Bokashi Composting

All Seasons Bokashi System
with bokashi bran
Bokashi composting takes home composting to a new level. A Japanese term meaning “fermented
organic matter” or “shading off,” bokashi uses live microorganisms to ferment food waste including meat and dairy into organic material that full of nutrients and microbes that are beneficial to organic gardens. Unlike regular kitchen composting, bokashi is an anaerobic method that will safely and effectively process kitchen wastes such as:

  • Fruits
  • Vegetables
  • Grains
  • Coffee grounds
  • Tea bags
  • Egg shells
  • Prepared foods with no oil
  • *Meat
  • *Fish
  • *Bones
  • *Plant clippings
  • *Bread
  • *Eggs

*composted sparingly

You would think that since this is an anaerobic process, the smell will be terrible. Proponents of bokashi composting will tell you that such is not the case, and molds found at the surface of your bokashi bin is a good indication of the breakdown process.

The System

4.5 gallon bucket with
2lb bokashi bran
Bokashi is done with the use of a bucket system and inoculant. The bucket has two compartments: the top compartment collects organic material, and the bottom acts as a reservoir that collects drippings from the fermenting materials. The attached spigot at the bottom will help in draining the collected fluid easily. The inoculant, which named as EM or essential microorganisms by Dr. Teruo Higa of Japan, helps break down the organic material and gives the bin an earthy, sweet, and somewhat vinegary smell.

How To Use Your Bokashi

Step 1: Prepare all your materials ready, with your organic matter chopped into smaller pieces. The smaller the materials, the faster the breakdown.

Step 2: Sprinkle 1-2 tablespoons of your bokashi bran at the bottom of your bin, then add your kitchen scraps on top of it.

Step 3: Keep adding organic material, putting in additional 1-2 tablespoons of bokashi bran per 1-1.5 inch of kitchen scraps.

Step 4: Remember that this is an anaerobic process, so press down gently but firmly on each addition to take out air pockets.

Step 5: Keep the lid closed to protect it from pests. If you notice unpleasant smells, add more bokashi to the mix. You can never use too much, but too little bokashi can ruin the bin.

Step 6: Once you have filled up the bin, keep the lid sealed tightly and do not disturb the system for 2 weeks.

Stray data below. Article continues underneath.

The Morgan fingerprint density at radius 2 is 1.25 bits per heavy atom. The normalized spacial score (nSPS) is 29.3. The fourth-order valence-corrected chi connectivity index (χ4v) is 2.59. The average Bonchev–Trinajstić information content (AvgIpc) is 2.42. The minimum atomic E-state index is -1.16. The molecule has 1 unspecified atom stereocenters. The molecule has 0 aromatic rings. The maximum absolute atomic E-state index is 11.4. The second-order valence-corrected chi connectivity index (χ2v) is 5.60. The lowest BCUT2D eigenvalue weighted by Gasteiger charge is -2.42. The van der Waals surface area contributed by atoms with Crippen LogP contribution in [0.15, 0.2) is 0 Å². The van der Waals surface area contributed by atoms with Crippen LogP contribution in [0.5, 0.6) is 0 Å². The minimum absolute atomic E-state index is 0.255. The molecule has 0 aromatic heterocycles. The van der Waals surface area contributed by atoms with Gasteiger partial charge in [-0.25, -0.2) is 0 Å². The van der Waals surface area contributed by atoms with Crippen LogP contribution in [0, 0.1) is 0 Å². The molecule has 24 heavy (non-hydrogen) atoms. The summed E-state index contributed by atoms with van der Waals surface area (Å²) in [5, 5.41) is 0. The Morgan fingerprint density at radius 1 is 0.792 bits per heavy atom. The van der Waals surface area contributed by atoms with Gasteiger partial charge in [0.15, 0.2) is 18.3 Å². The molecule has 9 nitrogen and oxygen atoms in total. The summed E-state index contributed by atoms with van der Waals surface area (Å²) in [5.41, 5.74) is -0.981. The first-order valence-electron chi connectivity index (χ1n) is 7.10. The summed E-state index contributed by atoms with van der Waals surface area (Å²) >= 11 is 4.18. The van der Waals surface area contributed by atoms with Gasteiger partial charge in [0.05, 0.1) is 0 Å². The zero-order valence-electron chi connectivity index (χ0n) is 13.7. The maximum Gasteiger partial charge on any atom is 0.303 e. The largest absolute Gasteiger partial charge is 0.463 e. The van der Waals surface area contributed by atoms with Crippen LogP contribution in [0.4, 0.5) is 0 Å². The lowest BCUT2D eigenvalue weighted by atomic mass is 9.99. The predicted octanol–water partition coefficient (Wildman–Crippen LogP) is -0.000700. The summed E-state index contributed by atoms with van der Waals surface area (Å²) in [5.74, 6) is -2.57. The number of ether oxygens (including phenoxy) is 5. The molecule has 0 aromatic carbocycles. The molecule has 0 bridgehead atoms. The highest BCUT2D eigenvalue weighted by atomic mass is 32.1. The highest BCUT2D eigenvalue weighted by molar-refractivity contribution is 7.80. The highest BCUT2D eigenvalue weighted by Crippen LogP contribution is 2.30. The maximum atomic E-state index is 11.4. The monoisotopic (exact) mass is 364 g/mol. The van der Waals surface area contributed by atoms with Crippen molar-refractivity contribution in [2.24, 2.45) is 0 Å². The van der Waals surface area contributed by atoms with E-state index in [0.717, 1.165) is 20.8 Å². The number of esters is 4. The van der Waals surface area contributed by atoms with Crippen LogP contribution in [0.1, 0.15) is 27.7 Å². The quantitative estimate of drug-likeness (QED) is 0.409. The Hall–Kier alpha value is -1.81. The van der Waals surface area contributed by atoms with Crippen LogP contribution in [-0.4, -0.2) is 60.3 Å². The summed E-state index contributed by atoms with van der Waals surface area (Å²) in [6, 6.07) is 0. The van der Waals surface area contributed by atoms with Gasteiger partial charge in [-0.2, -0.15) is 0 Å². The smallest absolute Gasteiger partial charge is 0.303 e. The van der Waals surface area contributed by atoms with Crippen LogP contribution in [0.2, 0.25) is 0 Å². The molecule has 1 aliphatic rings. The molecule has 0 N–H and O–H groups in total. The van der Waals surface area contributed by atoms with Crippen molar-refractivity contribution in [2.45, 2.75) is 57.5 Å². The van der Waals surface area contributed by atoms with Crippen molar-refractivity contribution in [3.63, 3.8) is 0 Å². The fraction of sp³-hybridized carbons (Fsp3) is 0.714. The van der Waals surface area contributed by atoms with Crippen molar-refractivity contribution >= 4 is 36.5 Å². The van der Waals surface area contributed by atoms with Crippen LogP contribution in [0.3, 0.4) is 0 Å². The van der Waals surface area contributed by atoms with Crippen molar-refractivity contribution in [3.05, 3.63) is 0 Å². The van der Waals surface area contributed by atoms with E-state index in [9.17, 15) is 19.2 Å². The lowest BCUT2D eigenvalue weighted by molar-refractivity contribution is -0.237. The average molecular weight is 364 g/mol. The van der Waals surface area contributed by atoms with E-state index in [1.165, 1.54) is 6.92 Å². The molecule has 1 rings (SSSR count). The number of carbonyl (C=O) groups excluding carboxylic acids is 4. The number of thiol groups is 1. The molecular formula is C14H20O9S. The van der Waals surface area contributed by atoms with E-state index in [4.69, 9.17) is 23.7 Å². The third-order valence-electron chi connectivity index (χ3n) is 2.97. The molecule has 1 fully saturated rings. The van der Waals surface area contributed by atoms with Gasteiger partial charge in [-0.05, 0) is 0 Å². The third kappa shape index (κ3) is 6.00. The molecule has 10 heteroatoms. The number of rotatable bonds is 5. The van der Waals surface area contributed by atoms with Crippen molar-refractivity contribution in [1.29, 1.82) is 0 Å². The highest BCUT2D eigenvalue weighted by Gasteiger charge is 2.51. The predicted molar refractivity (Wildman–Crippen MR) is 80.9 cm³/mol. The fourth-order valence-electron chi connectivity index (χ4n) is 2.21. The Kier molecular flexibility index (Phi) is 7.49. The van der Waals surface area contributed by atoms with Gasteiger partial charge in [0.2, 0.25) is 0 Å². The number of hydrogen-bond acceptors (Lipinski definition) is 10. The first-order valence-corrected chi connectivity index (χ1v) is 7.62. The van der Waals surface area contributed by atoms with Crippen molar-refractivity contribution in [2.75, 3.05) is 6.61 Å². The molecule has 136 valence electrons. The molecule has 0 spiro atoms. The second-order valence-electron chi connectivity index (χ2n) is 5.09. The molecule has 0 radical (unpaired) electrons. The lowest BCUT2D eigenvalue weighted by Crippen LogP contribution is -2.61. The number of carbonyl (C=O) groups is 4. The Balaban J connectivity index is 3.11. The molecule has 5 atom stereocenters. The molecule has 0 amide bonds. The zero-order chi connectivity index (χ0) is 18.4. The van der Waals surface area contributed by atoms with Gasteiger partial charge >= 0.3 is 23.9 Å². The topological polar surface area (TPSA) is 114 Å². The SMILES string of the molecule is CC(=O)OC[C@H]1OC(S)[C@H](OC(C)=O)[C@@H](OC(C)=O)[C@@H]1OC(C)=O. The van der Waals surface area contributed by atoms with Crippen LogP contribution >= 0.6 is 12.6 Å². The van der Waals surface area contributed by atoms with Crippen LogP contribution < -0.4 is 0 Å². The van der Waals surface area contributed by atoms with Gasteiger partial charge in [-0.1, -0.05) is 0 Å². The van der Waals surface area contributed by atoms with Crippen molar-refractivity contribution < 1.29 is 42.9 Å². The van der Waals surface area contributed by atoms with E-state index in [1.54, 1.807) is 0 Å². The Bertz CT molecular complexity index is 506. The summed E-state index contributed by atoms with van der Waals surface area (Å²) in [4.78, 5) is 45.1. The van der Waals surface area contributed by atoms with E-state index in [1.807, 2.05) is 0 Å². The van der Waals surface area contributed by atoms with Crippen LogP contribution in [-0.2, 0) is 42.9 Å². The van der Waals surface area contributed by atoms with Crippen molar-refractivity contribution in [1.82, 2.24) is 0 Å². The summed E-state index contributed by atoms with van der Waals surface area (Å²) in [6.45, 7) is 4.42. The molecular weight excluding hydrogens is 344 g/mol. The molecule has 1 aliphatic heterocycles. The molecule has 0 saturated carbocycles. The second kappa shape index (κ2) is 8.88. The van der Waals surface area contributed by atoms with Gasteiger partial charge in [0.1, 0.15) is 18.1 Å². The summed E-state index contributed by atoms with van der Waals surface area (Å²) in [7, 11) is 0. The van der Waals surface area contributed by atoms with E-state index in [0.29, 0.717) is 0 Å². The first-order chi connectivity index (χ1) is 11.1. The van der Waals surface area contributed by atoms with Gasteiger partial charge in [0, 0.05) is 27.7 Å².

Step 7: Drain the system every now and then. The liquid you have collected can be used as side dressing for your plants, or as a cleaner to your drainage pipes to take out the smell. If liquid reaches up to the top bin, your compost will be compromised.

Step 8: after 2 weeks, gather the solid matter and bury it 8-24 inches beneath your garden soil. Take care not to let the material touch the roots of your plants, especially the young ones. This soil will be good for use once you cannot differentiate between the soil and organic matter.

Step 9: Rinse and repeat!

Other Tips

White mold and yeast is good in your bokashi bin. If your organic matter has green or black mold, your bin is too wet, you’re using too little bran, you’re not pressing enough, your bran has expired, the lid is not closed tightly, or some other issue is present. Green mold must be picked up, and black mold can be fixed by burying it in a little sugar plus some bokashi bran.

Keep in mind that bokashi composting is not like your regular composting. It takes out moisture from your organic material, ferments them, but does not help in breaking down. Once the system is done, you will see pickled organic materials which still look similar to their original form. The worms and soil microbes will do the rest of the breaking down process for you.

A lot of gardeners have seen success in using bokashi compost in their gardens. Flowers and crops flourish like never before, and the soil becomes alive and healthy with the microbes introduced by the bokashi system.

If you had experience with bokashi composting, either good or bad, please do share it with us so that each one will learn more about this wonderful organic way of keeping our gardens alive and healthy.